8.washington.jpgOpponents of a condominium project along San Francisco’s waterfront were not able to convince the city’s Board of Supervisors to overturn their approval of the project, so the issue will go to the voters as a referendum on the November 2013 ballot.

The 8 Washington project, located in the city’s Financial District just north of the Ferry Building, was approved by the board by an 8-3 vote in June with a provision to increase the maximum height allowable for a building at the site from 84 feet to 136.

But a group of opponents calling itself “No Wall on the Waterfront” gathered more than 30,000 signatures to qualify the referendum to overturn the approval of the increased height limit.

Before it goes to voters, the supervisors had a chance today to overturn their approval. However, they held to their original votes despite the arguments of board president David Chiu, one of the three opponents of the project.

Chiu said 8 Washington gives San Francisco “luxury condos at a time when we don’t need it,” and that a 500-plus page description of the project will have to be added to the voter information pamphlet for the November 2013 election at a hefty cost to the city.

Supervisor Scott Wiener was not persuaded by the arguments.

“The facts today are exactly what they were” when the supervisors previously passed it, Wiener said.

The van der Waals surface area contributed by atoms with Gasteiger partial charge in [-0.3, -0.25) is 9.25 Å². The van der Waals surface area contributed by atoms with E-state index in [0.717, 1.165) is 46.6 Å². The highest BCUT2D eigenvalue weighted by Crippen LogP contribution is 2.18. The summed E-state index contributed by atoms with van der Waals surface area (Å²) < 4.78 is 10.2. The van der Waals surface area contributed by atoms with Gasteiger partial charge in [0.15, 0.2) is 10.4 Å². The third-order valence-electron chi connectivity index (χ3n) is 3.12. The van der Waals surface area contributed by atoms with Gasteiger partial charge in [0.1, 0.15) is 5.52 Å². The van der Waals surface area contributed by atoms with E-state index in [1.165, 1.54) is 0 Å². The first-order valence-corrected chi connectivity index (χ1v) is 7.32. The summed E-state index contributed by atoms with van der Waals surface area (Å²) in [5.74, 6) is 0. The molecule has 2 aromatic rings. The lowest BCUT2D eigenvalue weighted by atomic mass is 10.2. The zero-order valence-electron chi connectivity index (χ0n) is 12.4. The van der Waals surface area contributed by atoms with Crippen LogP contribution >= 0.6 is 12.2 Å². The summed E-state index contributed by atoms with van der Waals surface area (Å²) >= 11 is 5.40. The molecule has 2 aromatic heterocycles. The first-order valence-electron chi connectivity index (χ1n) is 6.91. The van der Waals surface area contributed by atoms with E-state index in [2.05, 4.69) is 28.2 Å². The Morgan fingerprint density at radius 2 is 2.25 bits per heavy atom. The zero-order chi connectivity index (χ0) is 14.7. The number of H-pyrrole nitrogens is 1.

Supervisor Christina Olague, one of three members of the board that the coalition had targeted to change their vote along with Eric Mar and Jane Kim, said she was pressured strongly by the project’s opponents.

“I’ve been forewarned of dire electoral consequences,” said Olague, who faces a challenge from several candidates for her District 5 seat in this November’s election. “I felt like a schoolgirl being bullied on the playground … but I don’t feel like making my vote based on fear.”

San Francisco Waterfront Partners, the developers of 8 Washington, say on the project’s website that the 165-unit complex will help address the need for more housing options in the city, particularly in transit-rich areas.

The website also defends the height of the buildings at 8 Washington, saying they will “provide a flexible range of heights and massing that respond to the natural topography of the surrounding community and built environment.”

The project will remain on hold until after next year’s election.

The opponents’ referendum campaign “undermines the past seven years of efforts and approvals and jeopardizes the project’s vast public benefits and jobs,” the website states.

Dan McMenamin, Bay City News

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